WARNER ROBINS — Ozone nonattainment could bring economic and health crises to Middle Georgia.
Macon Mayor Robert Reichert said that is why the Middle Georgia Clean Air Coalition is fighting to make sure several key areas of its membership — such as Robins Air Force Base — don’t get the designation.
Reichert, chair of the coalition that includes seven Middle Georgia counties, said progress is being delayed because some city and county boards are slow to realize that a slight budget increase to hire a lobbying firm is better than the alternative.
“The short answer is the additional money is a small price to pay for collaboratively hiring a public relations firm in Washington that can help minimize the area of nonattainment and be a resource for you in your ongoing efforts,” he said after Thursday’s coalition meeting.
Never miss a local story.
Reichert said members of the coalition — comprised of elected officials in Houston, Bibb, Peach, Jones, Monroe, Crawford and Twiggs counties — are being asked to put up a specific amount of the $108,000 needed to hire the Clark Group to lobby the Environmental Protection Agency. The EPA will soon decide whether other areas of the coalition’s jurisdiction, which includes Robins Air Force Base in Houston County, should be classified as an ozone nonattainment zone. Macon and part of Monroe County have been designated as a nonattainment zone for having unsafe levels of fine particle pollution.
He said the group is fighting to keep crucial areas, such as the base, out of nonattainment status, which would limit the activity that goes on in that area.
“Additional missions at Robins, that would not happen,” he said. “There are several different ramifications for the designation — health, quality of life, economic. There’s not a single thing I can think of about being in nonattainment other than alerting people to the fact that we’ve fouled our nest.”
In 2005, the Clark Group was hired with the same purpose. At the time, it helped steer the EPA away from designating Houston County as a nonattainment zone, and Reichert said he believes the group could minimize harm in the EPA’s designations again.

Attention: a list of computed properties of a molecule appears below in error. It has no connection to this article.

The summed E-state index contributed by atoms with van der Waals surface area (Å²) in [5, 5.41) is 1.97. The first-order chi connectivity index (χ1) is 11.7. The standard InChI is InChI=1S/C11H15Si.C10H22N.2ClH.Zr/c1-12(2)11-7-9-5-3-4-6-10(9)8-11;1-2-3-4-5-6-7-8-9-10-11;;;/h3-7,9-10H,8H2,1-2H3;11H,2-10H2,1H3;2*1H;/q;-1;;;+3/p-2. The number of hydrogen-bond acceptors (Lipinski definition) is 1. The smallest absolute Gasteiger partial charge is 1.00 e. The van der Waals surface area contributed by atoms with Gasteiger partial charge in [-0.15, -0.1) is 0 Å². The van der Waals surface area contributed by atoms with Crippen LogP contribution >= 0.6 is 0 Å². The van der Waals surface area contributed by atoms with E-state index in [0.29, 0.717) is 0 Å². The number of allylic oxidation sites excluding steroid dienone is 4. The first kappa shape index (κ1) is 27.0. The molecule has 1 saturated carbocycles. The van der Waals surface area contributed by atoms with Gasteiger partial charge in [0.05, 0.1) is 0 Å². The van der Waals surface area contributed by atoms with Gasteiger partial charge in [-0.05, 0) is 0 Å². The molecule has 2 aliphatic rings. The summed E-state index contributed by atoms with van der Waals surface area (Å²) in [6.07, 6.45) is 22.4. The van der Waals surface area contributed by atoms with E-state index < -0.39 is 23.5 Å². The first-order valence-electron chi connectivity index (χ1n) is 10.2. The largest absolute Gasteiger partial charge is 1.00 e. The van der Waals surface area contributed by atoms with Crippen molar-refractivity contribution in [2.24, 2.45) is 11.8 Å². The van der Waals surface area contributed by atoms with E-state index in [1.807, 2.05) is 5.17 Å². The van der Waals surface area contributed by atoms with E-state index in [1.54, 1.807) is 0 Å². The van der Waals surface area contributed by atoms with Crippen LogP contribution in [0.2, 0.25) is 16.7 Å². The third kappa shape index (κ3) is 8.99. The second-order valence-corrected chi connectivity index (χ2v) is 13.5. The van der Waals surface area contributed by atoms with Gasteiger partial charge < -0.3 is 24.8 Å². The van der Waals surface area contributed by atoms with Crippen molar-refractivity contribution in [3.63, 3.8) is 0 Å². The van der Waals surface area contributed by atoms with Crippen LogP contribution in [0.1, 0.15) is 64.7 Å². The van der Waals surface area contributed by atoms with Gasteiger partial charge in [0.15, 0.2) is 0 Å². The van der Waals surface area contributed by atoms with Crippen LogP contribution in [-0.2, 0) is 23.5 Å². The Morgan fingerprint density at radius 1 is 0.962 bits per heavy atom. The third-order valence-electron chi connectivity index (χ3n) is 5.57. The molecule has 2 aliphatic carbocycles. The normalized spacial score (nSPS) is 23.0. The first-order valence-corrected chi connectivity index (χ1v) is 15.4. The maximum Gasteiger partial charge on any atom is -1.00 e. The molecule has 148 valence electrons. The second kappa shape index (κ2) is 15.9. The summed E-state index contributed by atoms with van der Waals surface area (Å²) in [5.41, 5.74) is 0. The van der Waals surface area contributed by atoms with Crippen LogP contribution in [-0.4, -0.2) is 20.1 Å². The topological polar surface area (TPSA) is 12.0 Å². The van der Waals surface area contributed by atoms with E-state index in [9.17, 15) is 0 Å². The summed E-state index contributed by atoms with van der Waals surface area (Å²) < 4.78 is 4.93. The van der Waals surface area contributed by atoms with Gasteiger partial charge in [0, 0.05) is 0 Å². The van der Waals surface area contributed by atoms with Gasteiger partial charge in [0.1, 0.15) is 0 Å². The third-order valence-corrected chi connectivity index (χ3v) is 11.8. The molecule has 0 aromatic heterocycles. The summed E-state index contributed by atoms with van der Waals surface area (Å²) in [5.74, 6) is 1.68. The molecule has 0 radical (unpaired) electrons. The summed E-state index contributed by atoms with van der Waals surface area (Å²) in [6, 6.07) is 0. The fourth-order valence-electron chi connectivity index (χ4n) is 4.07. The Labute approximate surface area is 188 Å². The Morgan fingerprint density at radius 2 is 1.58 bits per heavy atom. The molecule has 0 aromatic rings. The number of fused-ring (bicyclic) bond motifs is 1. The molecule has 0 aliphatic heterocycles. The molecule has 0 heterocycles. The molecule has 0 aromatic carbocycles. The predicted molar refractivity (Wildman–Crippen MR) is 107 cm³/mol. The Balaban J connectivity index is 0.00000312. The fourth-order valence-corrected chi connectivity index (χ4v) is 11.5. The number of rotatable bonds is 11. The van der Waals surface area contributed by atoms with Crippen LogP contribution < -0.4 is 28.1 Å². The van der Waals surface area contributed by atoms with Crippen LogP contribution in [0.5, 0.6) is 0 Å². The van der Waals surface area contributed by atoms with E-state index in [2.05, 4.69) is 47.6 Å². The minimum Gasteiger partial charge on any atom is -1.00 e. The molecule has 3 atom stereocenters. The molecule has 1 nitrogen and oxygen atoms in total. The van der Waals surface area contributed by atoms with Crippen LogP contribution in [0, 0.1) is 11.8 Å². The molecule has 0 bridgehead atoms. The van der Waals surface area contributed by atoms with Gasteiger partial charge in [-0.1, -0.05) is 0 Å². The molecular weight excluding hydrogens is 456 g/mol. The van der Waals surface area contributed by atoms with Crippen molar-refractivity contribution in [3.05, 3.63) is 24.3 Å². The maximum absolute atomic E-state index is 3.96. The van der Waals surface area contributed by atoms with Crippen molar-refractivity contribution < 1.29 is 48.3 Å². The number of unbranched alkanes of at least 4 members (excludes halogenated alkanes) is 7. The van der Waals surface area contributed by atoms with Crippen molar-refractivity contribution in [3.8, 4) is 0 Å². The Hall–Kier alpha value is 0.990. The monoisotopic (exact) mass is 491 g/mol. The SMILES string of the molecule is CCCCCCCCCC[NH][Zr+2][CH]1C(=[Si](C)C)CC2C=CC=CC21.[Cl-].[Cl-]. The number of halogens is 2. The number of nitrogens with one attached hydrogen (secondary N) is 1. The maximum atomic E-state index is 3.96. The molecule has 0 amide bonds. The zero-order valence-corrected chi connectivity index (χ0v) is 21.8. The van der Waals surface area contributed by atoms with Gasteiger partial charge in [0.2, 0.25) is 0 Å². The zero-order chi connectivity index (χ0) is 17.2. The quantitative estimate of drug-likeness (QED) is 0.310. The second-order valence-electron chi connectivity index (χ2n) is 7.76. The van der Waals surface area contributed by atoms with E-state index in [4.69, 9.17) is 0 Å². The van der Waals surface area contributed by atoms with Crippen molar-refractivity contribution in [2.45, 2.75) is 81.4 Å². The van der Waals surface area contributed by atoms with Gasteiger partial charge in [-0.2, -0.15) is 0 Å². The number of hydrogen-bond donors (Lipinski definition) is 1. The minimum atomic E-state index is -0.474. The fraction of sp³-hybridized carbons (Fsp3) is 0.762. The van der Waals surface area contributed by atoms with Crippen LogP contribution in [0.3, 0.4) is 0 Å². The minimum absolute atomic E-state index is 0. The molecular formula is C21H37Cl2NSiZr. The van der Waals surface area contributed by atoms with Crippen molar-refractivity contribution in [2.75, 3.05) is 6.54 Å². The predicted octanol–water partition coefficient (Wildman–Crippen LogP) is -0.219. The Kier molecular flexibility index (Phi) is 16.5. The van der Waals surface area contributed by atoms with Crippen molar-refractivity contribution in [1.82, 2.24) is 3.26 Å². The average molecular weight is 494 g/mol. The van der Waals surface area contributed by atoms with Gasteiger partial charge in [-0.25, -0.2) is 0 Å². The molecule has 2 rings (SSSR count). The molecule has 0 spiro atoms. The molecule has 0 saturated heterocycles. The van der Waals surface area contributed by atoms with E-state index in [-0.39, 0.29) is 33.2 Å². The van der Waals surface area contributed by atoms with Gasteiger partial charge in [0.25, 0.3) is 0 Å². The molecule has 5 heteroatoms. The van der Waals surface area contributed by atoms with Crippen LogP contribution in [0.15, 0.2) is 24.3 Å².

The group also helped the coalition secure a $4.5 million federal grant for improving air quality, which the group recently decided to spend on genset engines for Brosnan Yard, a major train switching hub located in Macon. Diesel locomotives at Brosnan Yard are a major contributor to air pollution levels in the area. The genset engines, which use multiple small engines rather than a single large engine, would significantly decrease those levels, Reichert said.
Of the $108,000 for the lobbyist, $25,000 was to be paid for by the 21st Century Partnership, the nonprofit community group dedicated to supporting RAFB which initially organized the coalition. The rest was broken down to be paid by the various jurisdictions. It will soon come back for discussion with the Houston County Commission, which tabled the subject at its last meeting. The county is being asked to pay an additional $8,250, its part for the lobbyist.
“We’re back where we were four or five years ago,” Houston County Commission Chairman Ned Sanders said at the group’s Aug. 4 meeting. “Nonattainment carries a long-term recovery period. Eighty-two hundred and fifty dollars is well spent to help us avoid going into nonattainment.”
Houston County Administrator Steve Engel said he thinks commissioners would be more likely to approve a smaller figure for the actual amount of time the firm will be on hire.
“It was initially supposed to start in June or July,” he said. “Obviously, they’re not going to be (working) a year now.”
Either way, Reichert said, it needs to be approved.
“There’s very significant risk for us in being in nonattainment status,” he said. “It would be an indication that the air isn’t healthy to breathe, and there’s significant effects for the elderly and children.
And there’s no city or county that has a department of air quality, which would mean if we get the designation, we’re hopelessly ill-prepared to do (anything) about it.”
To contact writer Marlon A. Walker, call 256-9685.